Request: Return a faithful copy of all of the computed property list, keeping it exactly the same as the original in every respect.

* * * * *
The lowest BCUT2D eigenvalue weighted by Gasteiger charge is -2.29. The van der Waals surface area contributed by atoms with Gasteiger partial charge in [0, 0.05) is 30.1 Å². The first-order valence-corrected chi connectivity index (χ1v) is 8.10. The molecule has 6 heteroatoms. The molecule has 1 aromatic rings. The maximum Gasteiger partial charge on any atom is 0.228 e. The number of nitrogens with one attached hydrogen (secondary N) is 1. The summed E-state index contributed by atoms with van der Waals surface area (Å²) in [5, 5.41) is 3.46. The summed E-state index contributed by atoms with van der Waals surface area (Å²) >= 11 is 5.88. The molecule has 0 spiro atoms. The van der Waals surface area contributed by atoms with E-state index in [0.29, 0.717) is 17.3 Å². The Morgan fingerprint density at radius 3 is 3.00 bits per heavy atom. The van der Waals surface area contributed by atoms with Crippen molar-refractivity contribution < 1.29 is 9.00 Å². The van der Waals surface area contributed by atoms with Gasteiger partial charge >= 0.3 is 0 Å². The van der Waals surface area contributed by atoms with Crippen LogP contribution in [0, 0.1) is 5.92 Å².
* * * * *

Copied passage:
The lowest BCUT2D eigenvalue weighted by Gasteiger charge is -2.29. The van der Waals surface area contributed by atoms with Gasteiger partial charge in [0, 0.05) is 30.1 Å². The first-order valence-corrected chi connectivity index (χ1v) is 8.10. The molecule has 6 heteroatoms. The molecule has 1 aromatic rings. The maximum Gasteiger partial charge on any atom is 0.228 e. The number of nitrogens with one attached hydrogen (secondary N) is 1. The summed E-state index contributed by atoms with van der Waals surface area (Å²) in [5, 5.41) is 3.46. The summed E-state index contributed by atoms with van der Waals surface area (Å²) >= 11 is 5.88. The molecule has 0 spiro atoms. The van der Waals surface area contributed by atoms with E-state index in [0.29, 0.717) is 17.3 Å². The Morgan fingerprint density at radius 3 is 3.00 bits per heavy atom. The van der Waals surface area contributed by atoms with Crippen molar-refractivity contribution < 1.29 is 9.00 Å². The van der Waals surface area contributed by atoms with Gasteiger partial charge >= 0.3 is 0 Å². The van der Waals surface area contributed by atoms with Crippen LogP contribution in [0, 0.1) is 5.92 Å².